Operation Medicine Cabinet

Collier County Sheriff ’s Office Captain Beth Jones, Operation Medicine Cabinet Volunteer Marjorie Appleby and Volunteer Coordinator Veora Little

Collier County Sheriff ’s Office Captain Beth Jones, Operation Medicine Cabinet
Volunteer Marjorie Appleby and Volunteer Coordinator Veora Little

Changing individual habits has never been easy, let alone changing the habits of an entire community, but that’s exactly what local volunteers have managed to do in Collier County with Operation Medicine Cabinet®.

No longer are residents simply flushing away old medication or carelessly throwing it away with the rest of their garbage. Members of our community are now more mindful of how they use, store and safely dispose of household medication. In fact, during 2012 alone, more than 4,000 pounds of pills were collected for safe disposal in Collier County through multiple collection sites offered by Drug Free Collier’s Operation Medicine Cabinet®.

With the rise of prescription drug abuse and overdose deaths reaching epidemic proportions in recent years, Operation Medicine Cabinet® has been an essential element of prevention. Although the proliferation of pill mills certainly contributed significantly to Florida’s problem, stockpiles of medication found in medicine cabinets also became a source for accidental poisoning, overdose and abuse as well.

There is good news, however. Collaborative efforts by state and local officials have led to a sharp drop in illicit prescription pill abuse and also fewer deaths caused by  prescription drugs throughout the state and in Collier County as well. A Florida Department of Law Enforcement report that was just released in September shows that the number of drug-related deaths in Florida during 2012 is at the lowest it’s been since the Florida Medical Examiner’s report was first compiled in 2008. Locally, the number of accidental deaths caused by prescription drugs dropped almost 20 percent from 41 deaths in 2011 to 33 deaths in 2012.

OMC Volunteers Michael Bach, Mimi Scofield, Melanie Black and Captain Beth Jones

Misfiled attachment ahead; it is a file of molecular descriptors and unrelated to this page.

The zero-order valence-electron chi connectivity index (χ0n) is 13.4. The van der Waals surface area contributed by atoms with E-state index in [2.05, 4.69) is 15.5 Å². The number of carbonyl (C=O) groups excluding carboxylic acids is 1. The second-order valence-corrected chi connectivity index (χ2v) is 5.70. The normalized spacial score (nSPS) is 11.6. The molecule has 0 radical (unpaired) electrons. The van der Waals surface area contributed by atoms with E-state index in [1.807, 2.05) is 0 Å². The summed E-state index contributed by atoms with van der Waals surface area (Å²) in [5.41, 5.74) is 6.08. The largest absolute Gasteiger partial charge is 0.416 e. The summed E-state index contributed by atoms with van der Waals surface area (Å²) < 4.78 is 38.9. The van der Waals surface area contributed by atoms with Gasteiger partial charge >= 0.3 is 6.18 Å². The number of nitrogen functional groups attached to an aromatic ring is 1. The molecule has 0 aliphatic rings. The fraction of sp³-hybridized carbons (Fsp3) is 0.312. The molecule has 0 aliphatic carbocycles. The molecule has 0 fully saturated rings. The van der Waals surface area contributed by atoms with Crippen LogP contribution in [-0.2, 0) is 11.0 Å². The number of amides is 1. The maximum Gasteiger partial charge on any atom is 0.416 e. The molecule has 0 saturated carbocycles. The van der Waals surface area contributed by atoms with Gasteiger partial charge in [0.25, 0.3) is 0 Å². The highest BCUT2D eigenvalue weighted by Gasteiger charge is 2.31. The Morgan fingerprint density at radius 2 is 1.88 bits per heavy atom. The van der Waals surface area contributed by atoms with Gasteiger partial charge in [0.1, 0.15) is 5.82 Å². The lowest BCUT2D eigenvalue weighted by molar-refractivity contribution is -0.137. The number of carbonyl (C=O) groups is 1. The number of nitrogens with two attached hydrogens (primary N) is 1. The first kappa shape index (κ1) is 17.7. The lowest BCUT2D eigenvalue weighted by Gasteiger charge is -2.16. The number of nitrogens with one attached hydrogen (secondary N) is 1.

OMC Volunteers Michael Bach, Mimi Scofield, Melanie Black and Captain Beth Jones

Pharmaceutical take-back programs like Operation Medicine Cabinet® are vital because they ensure that household prescription drugs do not fall into the wrong hands. It’s a simple, yet powerful way for each adult in our community to take an active role in preventing further tragedies.

Collier County is fortunate to have 11 permanent drop-boxes where residents can safely dispose of their prescription or over-the-counter medication. With the recent addition of three new permanent drop boxes, disposal of unwanted medication is now easier than ever before in our community.

The new collection sites can be found at the Collier County Sheriff’s Office substations located in North Naples, Golden Gate and Immokalee. These new permanent drop boxes were made possible thanks to the generous the donations of Janet Guttman Cohen; Alan Korest; Dr. John Little and his wife Veora Little.

The success of Drug Free Collier’s Operation Medicine Cabinet® is largely due to the efforts of Veora Little and a cadre of dedicated volunteers. As Volunteer Coordinator for this nationally recognized program, Little works tirelessly to raise awareness and serves as proof that each individual can make a difference. Operation Medicine Cabinet would not be where it is today without her leadership, dedication and innovation. As a retired Certified Registered Nurse Anesthetist, Little understands the benefits and risks associated with any medication.

Prescription pill abuse is preventable. You can be part of the solution by locking up your medication at home. It’s widely known that individuals who abuse prescription drugs often get them from family, friends, and home medicine cabinets. It’s also a good idea to keep a written inventory of all medication. In addition, residents are encouraged to remove any expired or unwanted medication from their homes by disposing pharmaceuticals at one of several permanent drop boxes located throughout Collier County. Both prescription and over-the-counter medication are accepted at each site. No questions asked. All pharmaceuticals are destroyed through incineration, a method which environmental specialists consider to be the best disposal method.

For a complete list of permanent drop boxes, visit www.drugfreecollier.org.

• DO Lock up all medications and keep away from

children and teens.

• DO Bring unused or expired prescriptions and overthe-

counter medication to one of the locations listed

for proper disposal.

• DON’T Flush medication down the toilet. It is

dangerous to the environment.

• DON’T Bring needles or other “sharps.” They cannot

be accepted.

Collier County Sheriff’s Office | 3319 Tamiami Trail East

Phone: 239.774.4434 | Mon. – Fri., 7:30 a.m. – 5 p.m. | Zip Code: 34112

Collier County Sheriff’s Office | 776 Vanderbilt Beach Road

Phone: 239.597.1607 | Mon.—Fri., 8 a.m. – 5 p.m. | Zip Code: 34108

Collier County Sheriff’s Office | 4707 Golden Gate Parkway

Phone: 239.455.3121 | Mon.—Fri., 8 a.m. – 5 p.m. | Zip Code: 34116

Collier County Sheriff’s Office | 112 South First Street |

Phone: 239.657.6168 | Mon.—Fri., 7 a.m. – 7 p.m..; Sat—Sun., 7 a.m. – 5

p.m. | Zip Code: 34142

Naples Police Department | 355 Riverside Circle

Phone: 239.213.4890 | Mon. – Fri., 8 a.m. – 5 p.m. | Zip Code: 34102

Naples Recycling Center (no controlled substances) | 2640 Enterprise

Avenue | Phone: 239.643.3099 | Tues. – Sat., 8:30 a.m. – 4:30 p.m.

Zip Code: 34104

Collier County Medical Examiner | 3838 Domestic Avenue

Phone: 239.434.5020 | Mon. – Fri., 9 a.m. – 4 p.m. | Zip Code: 34104

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